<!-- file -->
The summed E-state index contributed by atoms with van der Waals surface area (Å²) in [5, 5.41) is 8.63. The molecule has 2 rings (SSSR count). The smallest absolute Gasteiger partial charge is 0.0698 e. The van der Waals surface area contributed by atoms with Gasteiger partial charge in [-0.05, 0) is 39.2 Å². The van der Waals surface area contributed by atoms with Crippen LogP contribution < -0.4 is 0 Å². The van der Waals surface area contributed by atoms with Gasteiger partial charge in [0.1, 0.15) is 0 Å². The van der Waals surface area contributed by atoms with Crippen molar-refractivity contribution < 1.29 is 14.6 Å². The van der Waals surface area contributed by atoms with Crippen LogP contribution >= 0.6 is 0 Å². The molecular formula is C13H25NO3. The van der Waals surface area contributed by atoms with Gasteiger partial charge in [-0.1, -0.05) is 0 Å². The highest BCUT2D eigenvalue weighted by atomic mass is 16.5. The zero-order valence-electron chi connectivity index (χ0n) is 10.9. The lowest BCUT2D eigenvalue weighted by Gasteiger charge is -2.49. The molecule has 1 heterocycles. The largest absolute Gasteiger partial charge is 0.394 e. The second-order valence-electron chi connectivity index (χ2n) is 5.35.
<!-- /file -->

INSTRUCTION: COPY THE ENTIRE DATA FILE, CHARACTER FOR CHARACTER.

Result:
The summed E-state index contributed by atoms with van der Waals surface area (Å²) in [5, 5.41) is 8.63. The molecule has 2 rings (SSSR count). The smallest absolute Gasteiger partial charge is 0.0698 e. The van der Waals surface area contributed by atoms with Gasteiger partial charge in [-0.05, 0) is 39.2 Å². The van der Waals surface area contributed by atoms with Crippen LogP contribution < -0.4 is 0 Å². The van der Waals surface area contributed by atoms with Gasteiger partial charge in [0.1, 0.15) is 0 Å². The van der Waals surface area contributed by atoms with Crippen molar-refractivity contribution < 1.29 is 14.6 Å². The van der Waals surface area contributed by atoms with Crippen LogP contribution >= 0.6 is 0 Å². The molecular formula is C13H25NO3. The van der Waals surface area contributed by atoms with Gasteiger partial charge in [-0.1, -0.05) is 0 Å². The highest BCUT2D eigenvalue weighted by atomic mass is 16.5. The zero-order valence-electron chi connectivity index (χ0n) is 10.9. The lowest BCUT2D eigenvalue weighted by Gasteiger charge is -2.49. The molecule has 1 heterocycles. The largest absolute Gasteiger partial charge is 0.394 e. The second-order valence-electron chi connectivity index (χ2n) is 5.35.